Up to 75,000 van and car drivers have been advised to urgently seek alternative insurance cover following the collapse of Dublin-based Setanta Insurance.
The insurance firm, which was licensed by the Maltese Financial Services Authority(MFSA), had been in the process of winding down its business here since January.
However, at an extraordinary general meeting on Wednesday, shareholders were informed that the proposed solvent run-off of the business was no longer possible, and a decision was made to immediately dissolve the business.
As a consequence, the insurer has suspended all payments that were already in the process of being issued.
The company, which has offices in Blanchardstown, had been selling mostly commercial motor insurance through a network of brokers in the Republic since 2007. It had been popular with smaller businesses who use vans for their deliveries and trading.
The Central Bank said Setanta was not in a position to confirm if claims will be met in full since any and all claims will be subject to the relevant liquidation process, which will be overseen by the Maltese authorities.
“Policyholders should therefore make arrangements for alternative cover without delay,” it said.
The Central Bank — which has no regulatory authority over Setanta — said it was notified by the financial authorities in Malta that Setanta shareholders were winding up the company.
“The Central Bank will require Setanta to write to all policyholders to advise them of the situation and its implications for them,” it added.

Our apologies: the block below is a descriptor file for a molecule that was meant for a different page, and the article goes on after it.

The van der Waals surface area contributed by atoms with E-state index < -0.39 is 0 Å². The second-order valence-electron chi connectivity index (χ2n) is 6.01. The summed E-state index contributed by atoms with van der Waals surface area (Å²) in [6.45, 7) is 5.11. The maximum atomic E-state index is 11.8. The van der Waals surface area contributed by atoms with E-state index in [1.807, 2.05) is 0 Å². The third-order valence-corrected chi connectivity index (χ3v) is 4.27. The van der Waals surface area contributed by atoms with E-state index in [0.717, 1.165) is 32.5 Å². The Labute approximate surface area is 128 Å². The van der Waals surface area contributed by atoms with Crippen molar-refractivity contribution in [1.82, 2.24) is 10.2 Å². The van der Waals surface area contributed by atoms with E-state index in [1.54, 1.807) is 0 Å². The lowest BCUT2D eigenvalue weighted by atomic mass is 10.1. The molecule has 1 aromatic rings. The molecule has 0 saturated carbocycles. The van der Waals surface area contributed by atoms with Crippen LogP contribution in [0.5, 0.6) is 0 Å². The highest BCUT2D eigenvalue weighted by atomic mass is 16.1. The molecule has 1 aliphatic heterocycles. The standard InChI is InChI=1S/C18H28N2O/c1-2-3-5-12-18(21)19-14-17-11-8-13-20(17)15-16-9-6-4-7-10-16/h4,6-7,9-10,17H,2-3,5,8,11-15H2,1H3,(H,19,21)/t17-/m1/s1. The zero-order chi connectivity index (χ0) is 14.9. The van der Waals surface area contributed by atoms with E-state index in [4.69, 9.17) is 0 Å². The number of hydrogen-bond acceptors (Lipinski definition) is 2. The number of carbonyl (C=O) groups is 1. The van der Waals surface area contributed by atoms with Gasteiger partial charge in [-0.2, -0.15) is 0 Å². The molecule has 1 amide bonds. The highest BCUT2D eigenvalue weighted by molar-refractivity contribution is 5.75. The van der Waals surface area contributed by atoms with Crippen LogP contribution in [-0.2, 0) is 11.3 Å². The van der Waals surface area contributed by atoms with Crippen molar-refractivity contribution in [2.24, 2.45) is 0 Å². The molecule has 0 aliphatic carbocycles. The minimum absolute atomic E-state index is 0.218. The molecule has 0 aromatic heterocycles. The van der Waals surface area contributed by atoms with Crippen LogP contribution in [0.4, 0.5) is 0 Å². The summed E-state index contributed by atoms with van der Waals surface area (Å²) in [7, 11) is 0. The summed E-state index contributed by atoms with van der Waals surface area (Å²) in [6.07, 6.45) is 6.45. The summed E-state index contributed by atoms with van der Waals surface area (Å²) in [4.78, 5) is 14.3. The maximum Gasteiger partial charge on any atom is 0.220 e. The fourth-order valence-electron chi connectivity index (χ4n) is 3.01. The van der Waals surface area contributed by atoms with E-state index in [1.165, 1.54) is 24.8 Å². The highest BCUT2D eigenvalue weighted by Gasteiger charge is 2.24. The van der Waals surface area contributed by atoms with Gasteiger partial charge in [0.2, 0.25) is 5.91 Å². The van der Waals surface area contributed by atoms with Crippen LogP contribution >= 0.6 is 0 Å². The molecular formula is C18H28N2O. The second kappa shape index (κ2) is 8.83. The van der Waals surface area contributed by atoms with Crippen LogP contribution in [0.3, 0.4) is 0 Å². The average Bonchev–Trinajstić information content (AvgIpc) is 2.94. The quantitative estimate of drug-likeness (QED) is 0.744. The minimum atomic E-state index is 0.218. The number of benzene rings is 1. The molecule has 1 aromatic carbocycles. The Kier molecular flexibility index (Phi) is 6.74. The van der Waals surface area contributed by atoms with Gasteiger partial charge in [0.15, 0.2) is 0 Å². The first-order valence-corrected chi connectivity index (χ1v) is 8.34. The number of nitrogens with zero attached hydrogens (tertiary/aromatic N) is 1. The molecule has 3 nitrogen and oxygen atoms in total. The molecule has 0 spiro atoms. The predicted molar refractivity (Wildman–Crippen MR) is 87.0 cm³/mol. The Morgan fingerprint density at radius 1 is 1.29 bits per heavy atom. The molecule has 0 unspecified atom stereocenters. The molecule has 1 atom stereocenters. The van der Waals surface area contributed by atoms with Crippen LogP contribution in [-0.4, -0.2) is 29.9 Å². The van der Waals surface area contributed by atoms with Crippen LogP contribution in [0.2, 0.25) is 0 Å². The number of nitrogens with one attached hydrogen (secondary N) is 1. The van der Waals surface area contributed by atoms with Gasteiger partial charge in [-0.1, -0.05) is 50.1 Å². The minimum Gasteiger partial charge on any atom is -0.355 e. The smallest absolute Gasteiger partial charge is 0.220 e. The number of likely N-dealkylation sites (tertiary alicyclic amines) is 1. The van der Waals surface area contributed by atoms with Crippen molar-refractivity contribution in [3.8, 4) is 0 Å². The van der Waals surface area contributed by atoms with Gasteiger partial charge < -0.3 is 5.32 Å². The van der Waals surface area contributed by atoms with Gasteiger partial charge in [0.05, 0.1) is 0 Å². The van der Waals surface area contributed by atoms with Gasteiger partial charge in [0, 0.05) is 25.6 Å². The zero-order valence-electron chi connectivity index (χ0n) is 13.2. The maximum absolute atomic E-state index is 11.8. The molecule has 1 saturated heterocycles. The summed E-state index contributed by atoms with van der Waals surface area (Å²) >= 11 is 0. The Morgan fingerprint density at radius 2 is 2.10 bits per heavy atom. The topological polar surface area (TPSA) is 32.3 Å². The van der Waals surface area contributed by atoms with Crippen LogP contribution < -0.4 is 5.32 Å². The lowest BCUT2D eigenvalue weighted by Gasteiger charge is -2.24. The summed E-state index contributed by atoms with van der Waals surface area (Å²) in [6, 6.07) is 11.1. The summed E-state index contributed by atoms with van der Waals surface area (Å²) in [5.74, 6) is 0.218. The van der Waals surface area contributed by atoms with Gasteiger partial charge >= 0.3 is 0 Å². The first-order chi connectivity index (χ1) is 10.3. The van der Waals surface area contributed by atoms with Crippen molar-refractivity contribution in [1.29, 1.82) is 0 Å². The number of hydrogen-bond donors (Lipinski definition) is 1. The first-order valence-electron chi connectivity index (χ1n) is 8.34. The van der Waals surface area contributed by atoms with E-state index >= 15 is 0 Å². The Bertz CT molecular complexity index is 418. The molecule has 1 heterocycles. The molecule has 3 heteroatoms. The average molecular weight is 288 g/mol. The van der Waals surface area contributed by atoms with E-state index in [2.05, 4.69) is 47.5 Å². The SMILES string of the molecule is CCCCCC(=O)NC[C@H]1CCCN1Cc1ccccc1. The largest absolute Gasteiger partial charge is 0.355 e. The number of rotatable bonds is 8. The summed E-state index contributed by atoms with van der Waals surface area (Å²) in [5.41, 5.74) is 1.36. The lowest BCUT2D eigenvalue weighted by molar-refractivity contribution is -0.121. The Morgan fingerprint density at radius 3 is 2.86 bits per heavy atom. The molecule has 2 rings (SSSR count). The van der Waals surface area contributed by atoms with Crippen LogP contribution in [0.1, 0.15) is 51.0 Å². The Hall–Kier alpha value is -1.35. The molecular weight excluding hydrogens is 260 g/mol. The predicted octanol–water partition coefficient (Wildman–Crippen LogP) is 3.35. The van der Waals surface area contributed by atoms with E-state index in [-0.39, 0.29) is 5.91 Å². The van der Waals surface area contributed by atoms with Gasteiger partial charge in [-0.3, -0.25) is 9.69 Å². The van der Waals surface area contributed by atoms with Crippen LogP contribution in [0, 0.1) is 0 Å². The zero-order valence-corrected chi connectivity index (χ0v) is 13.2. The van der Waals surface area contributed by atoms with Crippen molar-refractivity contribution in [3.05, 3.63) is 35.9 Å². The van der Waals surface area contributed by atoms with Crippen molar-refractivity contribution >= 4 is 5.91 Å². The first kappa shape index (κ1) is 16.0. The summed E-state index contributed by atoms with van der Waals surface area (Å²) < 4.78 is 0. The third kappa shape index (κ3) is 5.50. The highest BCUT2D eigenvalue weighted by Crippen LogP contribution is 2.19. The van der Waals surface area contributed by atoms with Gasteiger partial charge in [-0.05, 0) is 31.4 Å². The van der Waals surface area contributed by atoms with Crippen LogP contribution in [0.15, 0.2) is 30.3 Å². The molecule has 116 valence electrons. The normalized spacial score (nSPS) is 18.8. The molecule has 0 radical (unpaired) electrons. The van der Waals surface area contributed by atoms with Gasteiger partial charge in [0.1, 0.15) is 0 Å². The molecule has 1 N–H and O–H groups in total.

It is understood the company has about 75,000 Irish-based customers on its books, down from the 100,000 it had just prior to its winding-down announcement in January.
Setanta Insurance said in a statement on its website that policyholders would be covered until they are notified of their policy being cancelled.
But it added: “Policyholders may wish to consider their right to cancel their policy and seek alternative coverage.”
Although it only trades in the Republic, the insurer was established by former chief executive Mike Matthews in Malta in 2007, with backing from a number of individuals linked to the insurance industry here.
Industry sources said the regulatory regime in Malta was considerably less onerous than in the Republic. The company never sought authorisation from the regulator to trade here but was permitted to under EU rules.
Those who were sufficiently unfortunate to buy new policies or renew their existing policies in December will lose coverage from the remaining eight months of the year.
Rachel Doyle of Piba, which represents financial brokers in Ireland, said policyholders face “a long drawn out affair” in getting claim payouts.
“Even though cover will remain in force for this period, if the insured person has an accident it is questionable whether Setanta will be able to honour the claim due to their financial situation,” she said.
“If (motorists) cancel their policy they can request a pro-rata refund.However, being realistic, given the circumstances, there is a strong possibility that refunds of premiums will not be given.”
Ms Doyle said it was unfortunate that Setanta has suspended all payments that were already in the process of being issued.
President of the Irish Brokers Association John Bissett called on the Central Bank to ensure that compensation was available to cover those consumers impacted by the sudden liquidation of Setanta Insurance.
“In the era of heightened regulation, Irish consumers need to know that they are protected regardless of where that entity is regulated.”
Setanta Insurance, a subsidiary of Malta based Setanta Insurance, was established in 2007 and was authorised to write business in Ireland by the Malta Financial Services Authority on a freedom of services basis.
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